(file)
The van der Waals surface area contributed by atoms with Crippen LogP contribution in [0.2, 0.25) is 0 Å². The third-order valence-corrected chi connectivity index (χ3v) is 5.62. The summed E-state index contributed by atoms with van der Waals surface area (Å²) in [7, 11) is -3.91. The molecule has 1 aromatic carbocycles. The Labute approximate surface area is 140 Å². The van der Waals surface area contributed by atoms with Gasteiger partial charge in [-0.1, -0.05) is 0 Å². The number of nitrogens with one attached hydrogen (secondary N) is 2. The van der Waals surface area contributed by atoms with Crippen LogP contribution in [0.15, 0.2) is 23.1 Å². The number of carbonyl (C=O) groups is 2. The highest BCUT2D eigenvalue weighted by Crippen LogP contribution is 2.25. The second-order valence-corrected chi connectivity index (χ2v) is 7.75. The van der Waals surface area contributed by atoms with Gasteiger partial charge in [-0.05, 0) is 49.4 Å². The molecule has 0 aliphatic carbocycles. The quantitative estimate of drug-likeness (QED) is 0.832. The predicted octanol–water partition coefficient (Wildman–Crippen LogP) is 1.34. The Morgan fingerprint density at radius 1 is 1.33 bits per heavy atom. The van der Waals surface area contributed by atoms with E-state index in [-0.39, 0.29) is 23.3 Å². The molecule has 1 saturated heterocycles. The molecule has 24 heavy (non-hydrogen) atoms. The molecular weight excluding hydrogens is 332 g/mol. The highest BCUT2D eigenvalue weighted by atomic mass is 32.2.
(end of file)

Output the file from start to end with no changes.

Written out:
The van der Waals surface area contributed by atoms with Crippen LogP contribution in [0.2, 0.25) is 0 Å². The third-order valence-corrected chi connectivity index (χ3v) is 5.62. The summed E-state index contributed by atoms with van der Waals surface area (Å²) in [7, 11) is -3.91. The molecule has 1 aromatic carbocycles. The Labute approximate surface area is 140 Å². The van der Waals surface area contributed by atoms with Gasteiger partial charge in [-0.1, -0.05) is 0 Å². The number of nitrogens with one attached hydrogen (secondary N) is 2. The van der Waals surface area contributed by atoms with Crippen LogP contribution in [0.15, 0.2) is 23.1 Å². The number of carbonyl (C=O) groups is 2. The highest BCUT2D eigenvalue weighted by Crippen LogP contribution is 2.25. The second-order valence-corrected chi connectivity index (χ2v) is 7.75. The van der Waals surface area contributed by atoms with Gasteiger partial charge in [-0.05, 0) is 49.4 Å². The molecule has 0 aliphatic carbocycles. The quantitative estimate of drug-likeness (QED) is 0.832. The predicted octanol–water partition coefficient (Wildman–Crippen LogP) is 1.34. The Morgan fingerprint density at radius 1 is 1.33 bits per heavy atom. The van der Waals surface area contributed by atoms with E-state index in [-0.39, 0.29) is 23.3 Å². The molecule has 1 saturated heterocycles. The molecule has 24 heavy (non-hydrogen) atoms. The molecular weight excluding hydrogens is 332 g/mol. The highest BCUT2D eigenvalue weighted by atomic mass is 32.2.